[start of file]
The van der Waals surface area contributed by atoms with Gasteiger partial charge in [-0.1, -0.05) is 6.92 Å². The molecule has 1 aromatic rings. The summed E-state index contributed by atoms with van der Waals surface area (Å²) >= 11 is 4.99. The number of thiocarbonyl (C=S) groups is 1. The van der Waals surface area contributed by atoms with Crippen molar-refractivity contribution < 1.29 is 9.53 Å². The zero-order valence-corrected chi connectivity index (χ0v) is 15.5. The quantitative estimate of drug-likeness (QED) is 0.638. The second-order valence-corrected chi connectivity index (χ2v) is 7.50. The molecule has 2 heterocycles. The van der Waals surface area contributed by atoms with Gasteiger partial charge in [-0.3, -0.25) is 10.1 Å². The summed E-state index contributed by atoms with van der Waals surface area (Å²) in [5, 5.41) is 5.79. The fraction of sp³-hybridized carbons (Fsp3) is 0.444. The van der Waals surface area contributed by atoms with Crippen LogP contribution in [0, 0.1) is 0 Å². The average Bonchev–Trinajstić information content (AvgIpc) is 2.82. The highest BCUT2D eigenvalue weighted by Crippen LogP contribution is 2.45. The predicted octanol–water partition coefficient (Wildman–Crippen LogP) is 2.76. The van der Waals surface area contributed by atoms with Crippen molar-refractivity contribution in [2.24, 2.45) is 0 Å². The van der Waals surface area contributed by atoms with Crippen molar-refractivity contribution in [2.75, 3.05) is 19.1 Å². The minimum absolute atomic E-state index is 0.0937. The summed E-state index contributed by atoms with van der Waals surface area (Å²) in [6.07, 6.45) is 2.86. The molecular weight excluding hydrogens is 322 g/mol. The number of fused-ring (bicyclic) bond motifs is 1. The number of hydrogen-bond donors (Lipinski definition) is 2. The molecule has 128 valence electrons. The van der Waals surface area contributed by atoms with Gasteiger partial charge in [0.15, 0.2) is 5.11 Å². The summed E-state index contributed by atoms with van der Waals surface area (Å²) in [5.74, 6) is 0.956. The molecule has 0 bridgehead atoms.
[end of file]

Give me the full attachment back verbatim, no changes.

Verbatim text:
The van der Waals surface area contributed by atoms with Gasteiger partial charge in [-0.1, -0.05) is 6.92 Å². The molecule has 1 aromatic rings. The summed E-state index contributed by atoms with van der Waals surface area (Å²) >= 11 is 4.99. The number of thiocarbonyl (C=S) groups is 1. The van der Waals surface area contributed by atoms with Crippen molar-refractivity contribution < 1.29 is 9.53 Å². The zero-order valence-corrected chi connectivity index (χ0v) is 15.5. The quantitative estimate of drug-likeness (QED) is 0.638. The second-order valence-corrected chi connectivity index (χ2v) is 7.50. The molecule has 2 heterocycles. The van der Waals surface area contributed by atoms with Gasteiger partial charge in [-0.3, -0.25) is 10.1 Å². The summed E-state index contributed by atoms with van der Waals surface area (Å²) in [5, 5.41) is 5.79. The fraction of sp³-hybridized carbons (Fsp3) is 0.444. The van der Waals surface area contributed by atoms with Crippen LogP contribution in [0, 0.1) is 0 Å². The average Bonchev–Trinajstić information content (AvgIpc) is 2.82. The highest BCUT2D eigenvalue weighted by Crippen LogP contribution is 2.45. The predicted octanol–water partition coefficient (Wildman–Crippen LogP) is 2.76. The van der Waals surface area contributed by atoms with Crippen molar-refractivity contribution in [2.24, 2.45) is 0 Å². The van der Waals surface area contributed by atoms with Crippen molar-refractivity contribution in [2.75, 3.05) is 19.1 Å². The minimum absolute atomic E-state index is 0.0937. The summed E-state index contributed by atoms with van der Waals surface area (Å²) in [6.07, 6.45) is 2.86. The molecular weight excluding hydrogens is 322 g/mol. The number of fused-ring (bicyclic) bond motifs is 1. The number of hydrogen-bond donors (Lipinski definition) is 2. The molecule has 128 valence electrons. The van der Waals surface area contributed by atoms with Gasteiger partial charge in [0.15, 0.2) is 5.11 Å². The summed E-state index contributed by atoms with van der Waals surface area (Å²) in [5.74, 6) is 0.956. The molecule has 0 bridgehead atoms.